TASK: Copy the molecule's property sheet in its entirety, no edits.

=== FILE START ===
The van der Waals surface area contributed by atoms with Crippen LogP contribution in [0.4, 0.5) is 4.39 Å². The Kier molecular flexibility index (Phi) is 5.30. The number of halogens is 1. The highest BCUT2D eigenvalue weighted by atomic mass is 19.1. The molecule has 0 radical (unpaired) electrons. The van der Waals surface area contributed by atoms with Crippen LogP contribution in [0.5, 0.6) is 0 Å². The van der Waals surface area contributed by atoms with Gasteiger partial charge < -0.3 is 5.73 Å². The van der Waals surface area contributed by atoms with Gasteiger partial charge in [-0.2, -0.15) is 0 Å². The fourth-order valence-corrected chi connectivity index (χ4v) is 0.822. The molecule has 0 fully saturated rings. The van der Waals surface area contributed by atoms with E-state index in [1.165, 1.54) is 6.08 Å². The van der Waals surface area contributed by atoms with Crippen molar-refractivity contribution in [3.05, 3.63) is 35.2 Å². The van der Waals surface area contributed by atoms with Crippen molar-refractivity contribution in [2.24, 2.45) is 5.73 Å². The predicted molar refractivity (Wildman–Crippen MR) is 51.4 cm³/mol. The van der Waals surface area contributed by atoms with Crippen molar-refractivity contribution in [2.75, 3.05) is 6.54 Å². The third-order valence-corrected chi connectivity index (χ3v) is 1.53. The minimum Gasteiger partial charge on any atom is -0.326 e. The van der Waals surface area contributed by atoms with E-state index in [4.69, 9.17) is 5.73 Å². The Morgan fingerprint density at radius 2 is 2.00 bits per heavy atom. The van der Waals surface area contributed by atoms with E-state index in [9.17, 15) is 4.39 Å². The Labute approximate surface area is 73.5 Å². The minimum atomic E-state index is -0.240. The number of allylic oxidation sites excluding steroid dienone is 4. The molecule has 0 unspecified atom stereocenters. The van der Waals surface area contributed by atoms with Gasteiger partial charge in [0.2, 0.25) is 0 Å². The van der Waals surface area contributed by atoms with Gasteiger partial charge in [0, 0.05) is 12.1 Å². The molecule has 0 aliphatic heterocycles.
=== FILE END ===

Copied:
The van der Waals surface area contributed by atoms with Crippen LogP contribution in [0.4, 0.5) is 4.39 Å². The Kier molecular flexibility index (Phi) is 5.30. The number of halogens is 1. The highest BCUT2D eigenvalue weighted by atomic mass is 19.1. The molecule has 0 radical (unpaired) electrons. The van der Waals surface area contributed by atoms with Crippen LogP contribution in [0.5, 0.6) is 0 Å². The van der Waals surface area contributed by atoms with Gasteiger partial charge < -0.3 is 5.73 Å². The van der Waals surface area contributed by atoms with Gasteiger partial charge in [-0.2, -0.15) is 0 Å². The fourth-order valence-corrected chi connectivity index (χ4v) is 0.822. The molecule has 0 fully saturated rings. The van der Waals surface area contributed by atoms with E-state index in [1.165, 1.54) is 6.08 Å². The van der Waals surface area contributed by atoms with Crippen molar-refractivity contribution in [3.05, 3.63) is 35.2 Å². The van der Waals surface area contributed by atoms with Crippen molar-refractivity contribution in [2.24, 2.45) is 5.73 Å². The predicted molar refractivity (Wildman–Crippen MR) is 51.4 cm³/mol. The van der Waals surface area contributed by atoms with Crippen molar-refractivity contribution in [2.75, 3.05) is 6.54 Å². The third-order valence-corrected chi connectivity index (χ3v) is 1.53. The minimum Gasteiger partial charge on any atom is -0.326 e. The van der Waals surface area contributed by atoms with E-state index in [4.69, 9.17) is 5.73 Å². The Morgan fingerprint density at radius 2 is 2.00 bits per heavy atom. The van der Waals surface area contributed by atoms with E-state index in [9.17, 15) is 4.39 Å². The Labute approximate surface area is 73.5 Å². The minimum atomic E-state index is -0.240. The number of allylic oxidation sites excluding steroid dienone is 4. The molecule has 0 unspecified atom stereocenters. The van der Waals surface area contributed by atoms with Gasteiger partial charge in [0.2, 0.25) is 0 Å². The van der Waals surface area contributed by atoms with Gasteiger partial charge in [0, 0.05) is 12.1 Å². The molecule has 0 aliphatic heterocycles.